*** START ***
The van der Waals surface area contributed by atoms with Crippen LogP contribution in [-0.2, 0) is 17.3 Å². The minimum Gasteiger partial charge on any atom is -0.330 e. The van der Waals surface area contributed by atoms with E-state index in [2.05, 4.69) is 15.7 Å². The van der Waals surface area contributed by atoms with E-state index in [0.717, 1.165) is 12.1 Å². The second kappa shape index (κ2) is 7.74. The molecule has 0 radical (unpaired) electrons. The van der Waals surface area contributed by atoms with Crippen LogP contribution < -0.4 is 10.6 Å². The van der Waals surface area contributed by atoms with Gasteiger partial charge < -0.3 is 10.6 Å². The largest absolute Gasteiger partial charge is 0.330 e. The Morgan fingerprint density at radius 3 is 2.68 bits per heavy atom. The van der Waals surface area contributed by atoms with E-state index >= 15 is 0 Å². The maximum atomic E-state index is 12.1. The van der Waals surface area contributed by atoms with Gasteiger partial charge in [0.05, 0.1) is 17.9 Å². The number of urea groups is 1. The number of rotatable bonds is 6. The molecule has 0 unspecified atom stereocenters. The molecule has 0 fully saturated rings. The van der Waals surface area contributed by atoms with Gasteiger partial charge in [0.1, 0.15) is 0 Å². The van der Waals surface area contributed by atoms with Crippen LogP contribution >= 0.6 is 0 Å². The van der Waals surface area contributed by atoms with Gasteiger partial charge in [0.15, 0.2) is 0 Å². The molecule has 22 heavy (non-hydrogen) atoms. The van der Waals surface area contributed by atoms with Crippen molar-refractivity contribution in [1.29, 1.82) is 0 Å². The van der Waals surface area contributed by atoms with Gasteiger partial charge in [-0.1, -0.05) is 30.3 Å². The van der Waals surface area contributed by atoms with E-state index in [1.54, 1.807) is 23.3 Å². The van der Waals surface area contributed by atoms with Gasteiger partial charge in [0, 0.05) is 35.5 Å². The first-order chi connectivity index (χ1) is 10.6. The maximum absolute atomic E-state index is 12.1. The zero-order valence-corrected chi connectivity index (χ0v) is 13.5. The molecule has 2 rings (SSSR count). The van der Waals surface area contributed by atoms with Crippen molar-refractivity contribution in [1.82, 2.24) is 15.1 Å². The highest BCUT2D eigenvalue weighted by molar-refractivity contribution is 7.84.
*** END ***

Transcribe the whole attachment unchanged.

The van der Waals surface area contributed by atoms with Crippen LogP contribution in [-0.2, 0) is 17.3 Å². The minimum Gasteiger partial charge on any atom is -0.330 e. The van der Waals surface area contributed by atoms with E-state index in [2.05, 4.69) is 15.7 Å². The van der Waals surface area contributed by atoms with E-state index in [0.717, 1.165) is 12.1 Å². The second kappa shape index (κ2) is 7.74. The molecule has 0 radical (unpaired) electrons. The van der Waals surface area contributed by atoms with Crippen LogP contribution < -0.4 is 10.6 Å². The van der Waals surface area contributed by atoms with Gasteiger partial charge < -0.3 is 10.6 Å². The largest absolute Gasteiger partial charge is 0.330 e. The Morgan fingerprint density at radius 3 is 2.68 bits per heavy atom. The van der Waals surface area contributed by atoms with E-state index >= 15 is 0 Å². The maximum atomic E-state index is 12.1. The van der Waals surface area contributed by atoms with Gasteiger partial charge in [0.05, 0.1) is 17.9 Å². The number of urea groups is 1. The number of rotatable bonds is 6. The molecule has 0 unspecified atom stereocenters. The molecule has 0 fully saturated rings. The van der Waals surface area contributed by atoms with Gasteiger partial charge in [0.1, 0.15) is 0 Å². The van der Waals surface area contributed by atoms with Crippen LogP contribution >= 0.6 is 0 Å². The van der Waals surface area contributed by atoms with Gasteiger partial charge in [0.15, 0.2) is 0 Å². The molecule has 22 heavy (non-hydrogen) atoms. The van der Waals surface area contributed by atoms with Crippen molar-refractivity contribution in [1.29, 1.82) is 0 Å². The van der Waals surface area contributed by atoms with Gasteiger partial charge in [-0.1, -0.05) is 30.3 Å². The van der Waals surface area contributed by atoms with E-state index in [1.54, 1.807) is 23.3 Å². The van der Waals surface area contributed by atoms with Gasteiger partial charge in [0, 0.05) is 35.5 Å². The first-order chi connectivity index (χ1) is 10.6. The maximum absolute atomic E-state index is 12.1. The zero-order valence-corrected chi connectivity index (χ0v) is 13.5. The molecule has 2 rings (SSSR count). The van der Waals surface area contributed by atoms with Crippen molar-refractivity contribution in [1.82, 2.24) is 15.1 Å². The highest BCUT2D eigenvalue weighted by molar-refractivity contribution is 7.84.